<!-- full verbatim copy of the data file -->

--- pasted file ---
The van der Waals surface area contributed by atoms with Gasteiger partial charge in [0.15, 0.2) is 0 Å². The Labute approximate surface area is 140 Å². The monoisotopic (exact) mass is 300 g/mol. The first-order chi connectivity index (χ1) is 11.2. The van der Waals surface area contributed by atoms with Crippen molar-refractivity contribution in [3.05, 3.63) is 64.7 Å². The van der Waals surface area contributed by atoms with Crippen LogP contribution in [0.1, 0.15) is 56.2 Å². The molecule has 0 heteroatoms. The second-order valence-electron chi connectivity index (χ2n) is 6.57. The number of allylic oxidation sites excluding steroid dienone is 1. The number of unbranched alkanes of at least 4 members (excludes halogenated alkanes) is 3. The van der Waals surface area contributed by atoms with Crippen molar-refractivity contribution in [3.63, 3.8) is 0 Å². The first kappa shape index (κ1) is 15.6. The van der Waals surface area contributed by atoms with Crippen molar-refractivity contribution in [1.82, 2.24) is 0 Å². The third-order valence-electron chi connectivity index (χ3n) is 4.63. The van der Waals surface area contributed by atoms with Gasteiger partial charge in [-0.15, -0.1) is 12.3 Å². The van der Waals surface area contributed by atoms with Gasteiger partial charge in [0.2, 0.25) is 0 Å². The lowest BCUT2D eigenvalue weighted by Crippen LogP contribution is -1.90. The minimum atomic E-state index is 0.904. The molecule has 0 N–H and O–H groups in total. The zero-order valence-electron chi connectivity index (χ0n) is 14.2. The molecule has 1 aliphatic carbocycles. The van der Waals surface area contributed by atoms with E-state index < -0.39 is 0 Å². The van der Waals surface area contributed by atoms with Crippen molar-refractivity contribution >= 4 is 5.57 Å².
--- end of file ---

The van der Waals surface area contributed by atoms with Gasteiger partial charge in [0.15, 0.2) is 0 Å². The Labute approximate surface area is 140 Å². The monoisotopic (exact) mass is 300 g/mol. The first-order chi connectivity index (χ1) is 11.2. The van der Waals surface area contributed by atoms with Crippen molar-refractivity contribution in [3.05, 3.63) is 64.7 Å². The van der Waals surface area contributed by atoms with Crippen LogP contribution in [0.1, 0.15) is 56.2 Å². The molecule has 0 heteroatoms. The second-order valence-electron chi connectivity index (χ2n) is 6.57. The number of allylic oxidation sites excluding steroid dienone is 1. The number of unbranched alkanes of at least 4 members (excludes halogenated alkanes) is 3. The van der Waals surface area contributed by atoms with Crippen molar-refractivity contribution in [3.63, 3.8) is 0 Å². The first kappa shape index (κ1) is 15.6. The van der Waals surface area contributed by atoms with Crippen molar-refractivity contribution in [1.82, 2.24) is 0 Å². The third-order valence-electron chi connectivity index (χ3n) is 4.63. The van der Waals surface area contributed by atoms with Gasteiger partial charge in [-0.15, -0.1) is 12.3 Å². The van der Waals surface area contributed by atoms with Gasteiger partial charge in [0.2, 0.25) is 0 Å². The lowest BCUT2D eigenvalue weighted by Crippen LogP contribution is -1.90. The minimum atomic E-state index is 0.904. The molecule has 0 N–H and O–H groups in total. The zero-order valence-electron chi connectivity index (χ0n) is 14.2. The molecule has 1 aliphatic carbocycles. The van der Waals surface area contributed by atoms with E-state index < -0.39 is 0 Å². The van der Waals surface area contributed by atoms with Crippen molar-refractivity contribution >= 4 is 5.57 Å².